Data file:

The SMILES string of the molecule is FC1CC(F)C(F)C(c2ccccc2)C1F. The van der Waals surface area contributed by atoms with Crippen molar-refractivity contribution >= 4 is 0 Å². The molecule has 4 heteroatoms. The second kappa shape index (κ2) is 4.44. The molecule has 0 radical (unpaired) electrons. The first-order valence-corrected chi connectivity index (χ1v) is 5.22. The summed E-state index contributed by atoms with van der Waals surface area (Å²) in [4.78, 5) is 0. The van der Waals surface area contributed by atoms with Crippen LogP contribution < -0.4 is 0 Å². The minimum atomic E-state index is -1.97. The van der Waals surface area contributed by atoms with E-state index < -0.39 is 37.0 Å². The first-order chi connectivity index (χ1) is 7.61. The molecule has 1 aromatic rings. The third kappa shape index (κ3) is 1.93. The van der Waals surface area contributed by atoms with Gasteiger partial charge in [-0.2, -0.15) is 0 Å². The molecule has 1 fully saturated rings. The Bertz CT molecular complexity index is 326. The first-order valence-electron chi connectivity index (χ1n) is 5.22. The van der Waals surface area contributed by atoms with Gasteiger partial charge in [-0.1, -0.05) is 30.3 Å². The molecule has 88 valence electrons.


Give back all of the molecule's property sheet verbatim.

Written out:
The SMILES string of the molecule is FC1CC(F)C(F)C(c2ccccc2)C1F. The van der Waals surface area contributed by atoms with Crippen molar-refractivity contribution >= 4 is 0 Å². The molecule has 4 heteroatoms. The second kappa shape index (κ2) is 4.44. The molecule has 0 radical (unpaired) electrons. The first-order valence-corrected chi connectivity index (χ1v) is 5.22. The summed E-state index contributed by atoms with van der Waals surface area (Å²) in [4.78, 5) is 0. The van der Waals surface area contributed by atoms with Crippen LogP contribution < -0.4 is 0 Å². The minimum atomic E-state index is -1.97. The van der Waals surface area contributed by atoms with E-state index < -0.39 is 37.0 Å². The first-order chi connectivity index (χ1) is 7.61. The molecule has 1 aromatic rings. The third kappa shape index (κ3) is 1.93. The van der Waals surface area contributed by atoms with Gasteiger partial charge in [-0.2, -0.15) is 0 Å². The molecule has 1 fully saturated rings. The Bertz CT molecular complexity index is 326. The first-order valence-electron chi connectivity index (χ1n) is 5.22. The van der Waals surface area contributed by atoms with Gasteiger partial charge in [-0.1, -0.05) is 30.3 Å². The molecule has 88 valence electrons.